In April, mom of two Laynah Rose was so sick that she felt like she was dying.
At the same time, her active toddlers Bryan, 5, and Benjamin, 4, were clinging to her hip, expecting mommy to get down on the rug with them and make up an endless series of fun games to play. An overwhelmed Rose, then suffering from an unyielding sinus infection, desperately needed a break.
So, she turned to “Sittervising.”
“Sittervising is when the kids are occupied with something or playing independently, and the parents can watch hands-off, without being involved in the activity,” Rose, a 31-year-old digital content creator from southern Mississippi, explained to The Post.
“It gives mothers and fathers the opportunity to rest while they supervise their kids,” she added.
First coined by Instagram-famous “Busy Toddler” blogger Susie Allison in 2018, sittervising is a combination of the words “sitting” and “supervising.” It’s having a moment with parents burnt out from dealing with kids during the pandemic and the exhausting model of helicopter parenting, which has moms and dads neurotically hovering over their offspring at every waking moment. On TikTok, posts tagged #Sittervising have amassed nearly 75,000 shares.
“I sittervise every day,” Rose said with a laugh. Initially, Rose would leave her tots to their own playtime strategies for 10 minutes each day, then gradually increased that time. She’s now able to carve out a full hour of uninterrupted, much needed “me” time.
“Before, I never took breaks for myself, and I’d get burnt out and cranky,” confessed the married brunette. “But now that my kids are doing something on their own every day, I get my sanity back and they’re learning problem-solving skills, social skills and developing through creativity.”
Favorite “sittervising” activities include giving her boys popsicle baths — popping them in a warm tub and giving them ice pops to enjoy while she peacefully watches nearby — or sending them on scavenger hunts for specific items in their toy chests as she reclines.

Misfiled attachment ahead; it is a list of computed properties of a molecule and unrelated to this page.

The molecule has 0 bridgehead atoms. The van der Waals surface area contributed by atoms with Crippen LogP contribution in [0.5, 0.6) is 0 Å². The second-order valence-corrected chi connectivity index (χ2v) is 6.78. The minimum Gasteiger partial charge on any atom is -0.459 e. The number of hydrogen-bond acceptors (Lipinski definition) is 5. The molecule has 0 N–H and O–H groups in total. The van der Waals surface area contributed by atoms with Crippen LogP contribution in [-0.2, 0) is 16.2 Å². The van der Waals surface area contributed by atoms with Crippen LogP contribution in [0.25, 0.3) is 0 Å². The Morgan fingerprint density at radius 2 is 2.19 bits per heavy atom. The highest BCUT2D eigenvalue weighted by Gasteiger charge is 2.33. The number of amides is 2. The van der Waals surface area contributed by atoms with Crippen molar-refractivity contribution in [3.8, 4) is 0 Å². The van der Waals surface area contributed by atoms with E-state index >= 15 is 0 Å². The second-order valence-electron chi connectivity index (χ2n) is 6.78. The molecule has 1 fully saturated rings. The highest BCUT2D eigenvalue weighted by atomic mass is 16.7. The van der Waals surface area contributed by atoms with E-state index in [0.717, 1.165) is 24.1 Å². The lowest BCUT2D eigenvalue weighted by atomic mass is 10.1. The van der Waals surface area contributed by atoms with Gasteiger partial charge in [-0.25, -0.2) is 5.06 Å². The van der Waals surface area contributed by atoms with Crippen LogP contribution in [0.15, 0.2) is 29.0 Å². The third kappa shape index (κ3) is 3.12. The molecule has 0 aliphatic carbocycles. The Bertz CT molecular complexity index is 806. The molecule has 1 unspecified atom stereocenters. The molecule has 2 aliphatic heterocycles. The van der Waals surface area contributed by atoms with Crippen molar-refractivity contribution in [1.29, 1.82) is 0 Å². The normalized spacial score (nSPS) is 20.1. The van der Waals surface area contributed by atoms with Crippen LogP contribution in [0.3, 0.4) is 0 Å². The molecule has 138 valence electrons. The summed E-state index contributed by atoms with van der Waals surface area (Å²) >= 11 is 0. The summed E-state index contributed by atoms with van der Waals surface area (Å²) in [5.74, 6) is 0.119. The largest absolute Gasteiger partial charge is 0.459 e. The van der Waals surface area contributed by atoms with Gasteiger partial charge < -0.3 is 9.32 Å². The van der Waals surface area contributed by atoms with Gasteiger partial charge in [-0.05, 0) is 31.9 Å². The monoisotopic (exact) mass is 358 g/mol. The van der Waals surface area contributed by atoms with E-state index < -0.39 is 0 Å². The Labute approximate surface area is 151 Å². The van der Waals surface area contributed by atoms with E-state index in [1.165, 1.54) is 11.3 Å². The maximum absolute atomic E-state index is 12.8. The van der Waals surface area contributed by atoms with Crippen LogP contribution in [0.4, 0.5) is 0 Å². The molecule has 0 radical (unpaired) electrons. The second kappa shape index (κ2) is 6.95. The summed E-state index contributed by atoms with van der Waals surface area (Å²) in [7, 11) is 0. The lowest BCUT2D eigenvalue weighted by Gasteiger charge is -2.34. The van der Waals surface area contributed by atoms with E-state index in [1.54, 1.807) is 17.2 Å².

While the benefits for mom and dad are obvious, Allison told The Post that sittervising is also great for kids. Child’s play sans adult intervention can also offer children as young as six months old the chance to experience autonomy while honing lifelong skills such as risk-management, social interaction, healthy communication, sharing, empathy and self-sufficiency.
“When a mom or dad is constantly involved in playtime, the adult [inadvertently] takes away the child’s opportunity to develop those skills because they’re the ones communicating, problem-solving, critical-thinking and being creative,” said Allison, an author and homeschooling mom of three from Seattle, Wash.
“Sittervising is an amazing two-for-one [parenting system],” she added. “It allows us to take care of ourselves and our jobs while our children gain important skills that they’ll use their entire lives.”
Still, some digital detractors on TikTok have dubbed the trend “bulls–t,” arguing that moms shouldn’t need a term like “sittervising” in order to justify reposing. Others bashed the fad as nothing new, insisting that their baby boomer parents hardly ever played with them during childhood. And some on Twitter trolled moms of the movement for “quiet quitting” from their parenting posts.
However, despite its emphasis on “sitting,” Allison insists her mothering model has nothing to do with being lazy.
“It’s not neglectful or lazy parenting. It’s parenting with a purpose,” she said, noting that while the kids are entertaining themselves moms and dads can tackle household chores or professional work duties, rather than cramming in those tasks during nap time.
“As a parent, I have value and I need to do my job,” said Allison. “And my child has value and needs to do their job of playing.”
Manhattan child and family therapist Liz Morrison agrees that sittervising can be beneficial for kids and adults. But she urges sittervisors to be mindful of how they spend their time while the little ones play alone.
“It’s important that parents aren’t just sitting on their phones or playing videos or music on [apps],” Morrison said. “If you’re on your phone the kids will eventually realize that you’re totally disengaged from them, and that could have a [negative] effect.”
Instead, she suggested kicking your heels up and relaxing without the distraction of screens, or taking care of things around the house like cooking dinner and folding laundry.
Rose often maximizes her respite by testing out a new hairdo or playing around with makeup, and said sittervising has made her a better parent to her sons.
“Now, I have more patience with them and when I do play with them it’s because I want to [not because I feel like I have to],” she said. “I’m involved and I’m loving and I’m more fun because I’m rested.”